Unilever Plc gave a dire assessment of consumer sentiment in Europe and China, two of its key markets, but raised its full year sales forecast as it lifted prices to counter soaring costs.
Like the rest of the consumer goods industry, Unilever's margins have been squeezed since the start of the war in Ukraine that has pushed up costs of energy and key ingredients. As a result, the company has raised prices sharply.
"Consumer sentiment in Europe is at an all time low," chief financial officer Graeme Pitkethly told reporters, warning of fears of a "confluence of events" in Europe with energy prices and inflation rising and consumers' savings waning.
Shoppers around the world paid 12.5% more for Unilever products in the quarter – a record price hike for the company – with sales volumes declining 1.6%. The company reported a better-than-expected increase in third-quarter sales.
"Both the premium segments of the market and the value segments of the market are actually growing quite quickly, at an equivalent rate," Pitkethly told journalists.
But inflation and the promise of austerity in some countries has prompted a cost-of-living crisis that is pushing some people towards cheaper alternative products, such as private-label goods made by retailers.
"The basic needs of our European consumers are occupying a higher share of wallets – things like utilities, transportation and food – and there tends to be cut back on discretionary non-food items."
Unilever makes more than 400 brands ranging from Persil detergent to Ben & Jerry's ice cream.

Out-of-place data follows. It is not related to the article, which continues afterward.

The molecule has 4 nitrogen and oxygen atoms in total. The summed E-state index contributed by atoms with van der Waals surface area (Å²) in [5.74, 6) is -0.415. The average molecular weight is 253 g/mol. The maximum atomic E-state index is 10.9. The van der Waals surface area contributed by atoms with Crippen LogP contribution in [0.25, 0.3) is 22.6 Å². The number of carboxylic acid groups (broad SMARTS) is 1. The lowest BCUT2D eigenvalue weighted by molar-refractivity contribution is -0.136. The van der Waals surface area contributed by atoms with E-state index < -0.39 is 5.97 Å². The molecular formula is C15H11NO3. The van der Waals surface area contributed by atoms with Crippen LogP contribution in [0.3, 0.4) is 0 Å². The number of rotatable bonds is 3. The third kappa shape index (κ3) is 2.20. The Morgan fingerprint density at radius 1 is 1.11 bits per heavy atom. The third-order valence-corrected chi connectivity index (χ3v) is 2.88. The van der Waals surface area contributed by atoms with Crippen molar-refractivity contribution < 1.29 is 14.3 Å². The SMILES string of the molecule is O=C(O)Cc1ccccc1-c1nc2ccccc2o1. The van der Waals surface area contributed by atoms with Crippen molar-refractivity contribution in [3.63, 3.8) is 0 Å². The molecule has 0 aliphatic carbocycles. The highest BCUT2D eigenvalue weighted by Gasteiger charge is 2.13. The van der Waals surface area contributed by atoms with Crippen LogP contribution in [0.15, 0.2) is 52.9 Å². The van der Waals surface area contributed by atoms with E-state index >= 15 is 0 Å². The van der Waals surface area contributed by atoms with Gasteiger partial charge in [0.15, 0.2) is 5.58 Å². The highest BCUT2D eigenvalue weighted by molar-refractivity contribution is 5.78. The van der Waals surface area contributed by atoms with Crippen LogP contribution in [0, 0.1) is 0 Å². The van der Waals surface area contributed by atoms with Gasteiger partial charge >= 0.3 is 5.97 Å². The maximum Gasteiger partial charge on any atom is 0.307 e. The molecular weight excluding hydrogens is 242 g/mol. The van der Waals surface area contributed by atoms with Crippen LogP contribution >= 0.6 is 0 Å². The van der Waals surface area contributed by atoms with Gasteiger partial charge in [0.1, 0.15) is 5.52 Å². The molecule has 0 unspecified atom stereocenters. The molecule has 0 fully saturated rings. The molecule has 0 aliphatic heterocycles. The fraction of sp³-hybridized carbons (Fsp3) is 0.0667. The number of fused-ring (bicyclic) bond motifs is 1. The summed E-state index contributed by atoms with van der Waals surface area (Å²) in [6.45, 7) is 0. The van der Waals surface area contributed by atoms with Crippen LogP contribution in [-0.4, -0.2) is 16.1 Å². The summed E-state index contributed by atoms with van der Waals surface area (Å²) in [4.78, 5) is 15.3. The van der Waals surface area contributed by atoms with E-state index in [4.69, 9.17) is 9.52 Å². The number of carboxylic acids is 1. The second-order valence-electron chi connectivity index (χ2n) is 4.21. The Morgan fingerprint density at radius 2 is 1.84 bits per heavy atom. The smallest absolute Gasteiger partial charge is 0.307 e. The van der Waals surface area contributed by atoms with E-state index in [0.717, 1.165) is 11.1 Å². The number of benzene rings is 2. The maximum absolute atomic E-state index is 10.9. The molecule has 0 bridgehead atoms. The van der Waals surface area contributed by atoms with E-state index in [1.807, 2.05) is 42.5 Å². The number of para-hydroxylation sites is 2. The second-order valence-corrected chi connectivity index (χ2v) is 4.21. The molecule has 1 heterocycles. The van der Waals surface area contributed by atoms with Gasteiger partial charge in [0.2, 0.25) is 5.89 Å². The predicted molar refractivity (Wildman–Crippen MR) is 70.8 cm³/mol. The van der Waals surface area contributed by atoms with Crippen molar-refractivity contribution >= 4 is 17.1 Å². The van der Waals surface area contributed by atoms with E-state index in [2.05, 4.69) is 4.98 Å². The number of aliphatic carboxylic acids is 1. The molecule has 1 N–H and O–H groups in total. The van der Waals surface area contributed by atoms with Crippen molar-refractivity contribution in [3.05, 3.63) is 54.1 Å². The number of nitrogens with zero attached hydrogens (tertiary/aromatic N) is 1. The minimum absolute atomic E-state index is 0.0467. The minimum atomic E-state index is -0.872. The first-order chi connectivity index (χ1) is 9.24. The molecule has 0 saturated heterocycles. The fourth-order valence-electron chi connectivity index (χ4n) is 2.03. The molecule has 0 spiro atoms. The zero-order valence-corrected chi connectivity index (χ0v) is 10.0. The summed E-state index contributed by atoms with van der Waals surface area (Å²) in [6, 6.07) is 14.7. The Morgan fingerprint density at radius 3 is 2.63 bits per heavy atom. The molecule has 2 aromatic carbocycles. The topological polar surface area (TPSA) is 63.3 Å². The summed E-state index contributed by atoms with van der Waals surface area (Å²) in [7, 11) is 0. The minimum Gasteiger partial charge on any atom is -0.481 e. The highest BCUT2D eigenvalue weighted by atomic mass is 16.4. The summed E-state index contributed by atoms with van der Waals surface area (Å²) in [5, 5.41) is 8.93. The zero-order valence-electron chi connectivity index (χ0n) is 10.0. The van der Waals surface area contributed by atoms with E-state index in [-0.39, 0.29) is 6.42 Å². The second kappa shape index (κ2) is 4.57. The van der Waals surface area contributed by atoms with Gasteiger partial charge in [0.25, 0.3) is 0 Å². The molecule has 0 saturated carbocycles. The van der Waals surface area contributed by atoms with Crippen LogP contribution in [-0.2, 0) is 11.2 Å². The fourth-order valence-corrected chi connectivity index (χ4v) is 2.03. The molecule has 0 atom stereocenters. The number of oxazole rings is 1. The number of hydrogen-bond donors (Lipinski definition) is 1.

In China, Unilever's third biggest market that has been doubling down on COVID-19 lockdowns, sales grew by 1%.
"The China number, 1%, was in fact a competitive performance in a Chinese market that is still quite subdued by continued lockdowns in China," Pitkethly said, adding that confidence in China is lower relative to historical norms and that Unilever was not as able to increase prices in the country.
Unilever said it now expects underlying sales growth for the full year 2022 to be above 8%. In July, the company said it expected to beat its previous forecast of 4.5% to 6.5%.
Jack Martin, a fund manager at Unilever shareholder Oberon Investments, said the results were "very solid, pleasing to see among quite a turbulent earnings season generally."
"Volumes are slightly off but given how much they moved up pricing and the economic environment this speaks to the strength of the portfolio," he said. "Shares are flat in morning trading which suggests that is how the market is also taking it."
News by Reuters, edited by ESM. For more A-Brands news, click here. Click subscribe to sign up to ESM: European Supermarket Magazine.